Pakistan, Afghanistan and the US should bridge the trust deficit among all stakeholders to bring peace in Afghanistan because one country cannot do so on its own, experts at a seminar said.
The seminar titled Western Engagements in Afghanistan hosted by the Sustainable Development Policy Institute (SDPI).
Explaining the Danish Stabilisation Programme on trust building and increased cooperation between Afghanistan and Pakistan, Consultant Institute of Military Operations, Royal Danish Defence College, David Vestenskov said only a region-led and region-owned peace process is a sustainable solution for a peaceful and stable Afghanistan
“For that the first step is improved and strengthened relations between Islamabad and Kabul. While Pakistan continues to play a supportive role in promoting peace in the region, the key to a socio-economically stable Afghanistan lies in sustained engagements of the West,” he said.
He said neighbouring countries of Afghanistan have immense potential to contribute to the welfare of the people in a war torn country.
Coordination between the West and the countries neighbouring Afghanistan for a shared vision for the region needs to be strengthened, he added.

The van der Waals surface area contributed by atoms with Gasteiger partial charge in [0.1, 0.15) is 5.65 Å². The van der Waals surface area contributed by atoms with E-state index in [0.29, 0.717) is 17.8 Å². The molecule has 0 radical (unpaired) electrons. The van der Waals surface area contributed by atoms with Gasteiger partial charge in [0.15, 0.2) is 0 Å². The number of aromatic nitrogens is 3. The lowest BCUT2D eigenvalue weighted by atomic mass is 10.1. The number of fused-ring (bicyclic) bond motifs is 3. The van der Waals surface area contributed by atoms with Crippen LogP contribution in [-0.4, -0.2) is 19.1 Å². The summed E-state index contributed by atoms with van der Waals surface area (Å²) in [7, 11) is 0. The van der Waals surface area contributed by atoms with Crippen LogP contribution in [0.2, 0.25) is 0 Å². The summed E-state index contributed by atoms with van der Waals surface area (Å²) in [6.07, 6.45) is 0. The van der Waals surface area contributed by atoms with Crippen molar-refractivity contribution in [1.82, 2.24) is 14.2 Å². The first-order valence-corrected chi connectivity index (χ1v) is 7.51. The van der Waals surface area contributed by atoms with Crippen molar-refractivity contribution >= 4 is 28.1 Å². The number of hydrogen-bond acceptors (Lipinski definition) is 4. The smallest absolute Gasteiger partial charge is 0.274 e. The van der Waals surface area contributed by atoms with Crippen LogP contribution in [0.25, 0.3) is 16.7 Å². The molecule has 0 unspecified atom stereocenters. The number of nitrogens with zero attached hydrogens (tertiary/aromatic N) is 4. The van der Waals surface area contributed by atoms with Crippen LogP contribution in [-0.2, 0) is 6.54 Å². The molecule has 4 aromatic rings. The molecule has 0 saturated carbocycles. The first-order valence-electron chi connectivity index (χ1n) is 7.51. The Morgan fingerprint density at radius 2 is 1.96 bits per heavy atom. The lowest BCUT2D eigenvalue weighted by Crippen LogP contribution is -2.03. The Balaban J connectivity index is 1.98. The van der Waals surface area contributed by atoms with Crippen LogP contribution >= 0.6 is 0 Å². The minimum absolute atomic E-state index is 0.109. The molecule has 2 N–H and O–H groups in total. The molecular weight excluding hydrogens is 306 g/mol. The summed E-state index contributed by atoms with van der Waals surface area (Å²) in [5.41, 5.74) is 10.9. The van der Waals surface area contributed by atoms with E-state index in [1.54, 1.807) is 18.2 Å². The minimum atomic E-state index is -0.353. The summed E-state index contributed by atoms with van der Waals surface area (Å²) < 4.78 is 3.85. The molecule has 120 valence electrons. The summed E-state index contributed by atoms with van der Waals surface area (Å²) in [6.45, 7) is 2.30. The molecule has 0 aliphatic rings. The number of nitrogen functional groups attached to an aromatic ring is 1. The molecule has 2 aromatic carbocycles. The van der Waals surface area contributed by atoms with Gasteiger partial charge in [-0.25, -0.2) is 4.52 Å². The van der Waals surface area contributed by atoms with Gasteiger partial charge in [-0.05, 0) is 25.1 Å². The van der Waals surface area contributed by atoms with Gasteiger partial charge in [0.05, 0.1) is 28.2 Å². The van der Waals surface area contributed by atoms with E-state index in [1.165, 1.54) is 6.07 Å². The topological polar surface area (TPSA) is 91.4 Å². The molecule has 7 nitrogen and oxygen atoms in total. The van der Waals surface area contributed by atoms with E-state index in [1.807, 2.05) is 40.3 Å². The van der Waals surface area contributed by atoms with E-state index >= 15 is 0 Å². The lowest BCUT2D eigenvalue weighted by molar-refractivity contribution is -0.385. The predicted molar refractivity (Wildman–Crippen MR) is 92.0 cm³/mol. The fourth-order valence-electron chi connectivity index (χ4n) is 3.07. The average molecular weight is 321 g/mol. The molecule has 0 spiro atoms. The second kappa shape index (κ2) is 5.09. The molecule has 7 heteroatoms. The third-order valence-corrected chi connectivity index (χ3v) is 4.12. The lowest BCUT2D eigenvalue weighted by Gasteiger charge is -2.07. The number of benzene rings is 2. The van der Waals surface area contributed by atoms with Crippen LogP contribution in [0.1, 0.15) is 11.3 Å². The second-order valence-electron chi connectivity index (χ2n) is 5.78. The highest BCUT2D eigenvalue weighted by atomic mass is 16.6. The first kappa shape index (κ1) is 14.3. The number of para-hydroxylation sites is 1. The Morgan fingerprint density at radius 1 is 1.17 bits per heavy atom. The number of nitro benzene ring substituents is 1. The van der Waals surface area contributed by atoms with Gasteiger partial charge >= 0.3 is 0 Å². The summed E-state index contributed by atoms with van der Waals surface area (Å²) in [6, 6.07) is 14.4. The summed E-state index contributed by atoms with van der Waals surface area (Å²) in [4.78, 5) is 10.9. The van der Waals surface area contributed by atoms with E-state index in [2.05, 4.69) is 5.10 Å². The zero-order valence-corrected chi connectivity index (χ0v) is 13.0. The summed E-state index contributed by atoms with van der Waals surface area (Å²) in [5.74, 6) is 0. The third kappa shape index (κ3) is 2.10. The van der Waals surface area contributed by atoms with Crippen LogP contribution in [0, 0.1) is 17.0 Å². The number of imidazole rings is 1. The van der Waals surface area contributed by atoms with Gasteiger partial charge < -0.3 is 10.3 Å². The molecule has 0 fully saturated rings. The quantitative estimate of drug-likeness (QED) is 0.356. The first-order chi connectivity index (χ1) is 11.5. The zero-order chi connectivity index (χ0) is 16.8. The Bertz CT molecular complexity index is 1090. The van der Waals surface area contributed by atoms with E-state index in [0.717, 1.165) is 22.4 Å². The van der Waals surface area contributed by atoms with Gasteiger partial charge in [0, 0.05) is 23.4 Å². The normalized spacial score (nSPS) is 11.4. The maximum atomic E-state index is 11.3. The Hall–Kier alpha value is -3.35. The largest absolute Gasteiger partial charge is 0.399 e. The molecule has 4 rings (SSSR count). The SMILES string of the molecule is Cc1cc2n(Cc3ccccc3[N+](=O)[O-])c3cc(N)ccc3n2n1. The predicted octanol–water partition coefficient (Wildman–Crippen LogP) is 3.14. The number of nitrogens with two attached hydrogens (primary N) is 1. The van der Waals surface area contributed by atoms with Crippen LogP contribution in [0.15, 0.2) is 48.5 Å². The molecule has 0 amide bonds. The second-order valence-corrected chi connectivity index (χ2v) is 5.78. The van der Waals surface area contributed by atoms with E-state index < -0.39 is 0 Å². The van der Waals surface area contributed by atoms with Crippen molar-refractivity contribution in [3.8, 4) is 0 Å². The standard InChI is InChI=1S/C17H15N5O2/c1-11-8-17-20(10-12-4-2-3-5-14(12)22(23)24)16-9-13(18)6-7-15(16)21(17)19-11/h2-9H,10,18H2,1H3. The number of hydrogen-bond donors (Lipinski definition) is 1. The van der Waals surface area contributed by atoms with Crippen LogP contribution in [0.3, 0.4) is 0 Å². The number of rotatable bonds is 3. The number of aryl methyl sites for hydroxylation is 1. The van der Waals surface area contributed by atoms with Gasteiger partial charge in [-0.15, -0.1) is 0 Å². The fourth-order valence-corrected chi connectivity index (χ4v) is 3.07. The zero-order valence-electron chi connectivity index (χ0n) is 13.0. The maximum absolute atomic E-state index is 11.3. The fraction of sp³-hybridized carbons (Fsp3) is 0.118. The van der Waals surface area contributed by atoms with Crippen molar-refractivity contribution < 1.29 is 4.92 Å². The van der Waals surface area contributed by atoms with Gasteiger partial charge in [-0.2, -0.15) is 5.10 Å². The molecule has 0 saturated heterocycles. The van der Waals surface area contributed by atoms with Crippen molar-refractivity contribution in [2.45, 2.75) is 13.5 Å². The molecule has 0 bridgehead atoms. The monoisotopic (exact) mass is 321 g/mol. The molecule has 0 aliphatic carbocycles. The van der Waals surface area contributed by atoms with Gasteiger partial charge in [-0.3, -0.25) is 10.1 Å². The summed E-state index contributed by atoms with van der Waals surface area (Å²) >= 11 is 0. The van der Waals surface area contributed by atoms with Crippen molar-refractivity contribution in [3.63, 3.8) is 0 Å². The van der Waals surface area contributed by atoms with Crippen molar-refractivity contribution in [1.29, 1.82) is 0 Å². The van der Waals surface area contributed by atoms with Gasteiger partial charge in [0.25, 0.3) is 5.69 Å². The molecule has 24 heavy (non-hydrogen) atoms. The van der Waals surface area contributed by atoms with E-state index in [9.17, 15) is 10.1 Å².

Senior research fellow at the Strategic Vision Institute Dr Talat Farooq said trust is the main currency of which there is short supply in the region.
She said there is first a need for bridging the trust deficit among all stakeholders through constructive engagements.
“Holding Pakistan responsible for someone else’s failure in Afghanistan is factually wrong, irresponsible and is not going to help the Afghan peace process. Pakistan should be engaged constructively and should be treated as a sovereign state,” she said.
Assistant professor defence and strategic study at the Quaid-i-Azam University Dr Salma Malik said a peaceful, stable and democratic Afghan society is in everyone’s best interests and that peace and stability in Pakistan is dependent on the peace and stability in Afghanistan.
She said the Afghan government and the international community has to realise their responsibility of ensuring stability in the country instead of blaming Pakistan for their own failures.
SDPI Joint Executive Director Dr Vaqar Ahmed said it is important to create economic interdependence between Afghanistan and Pakistan where mega infrastructure projects like the Turkmenistan-Afghanistan-Pakistan-India Pipeline and the Central Asia-South Asia electricity project are important for economic growth and trade prospects in the region.
He said both countries need to revise the old Afghanistan Pakistan Transit Trade Agreement and also move towards signing of preferential trade agreement. Bilateral trade promotion will also require close cooperation of border related services including security and customs staff.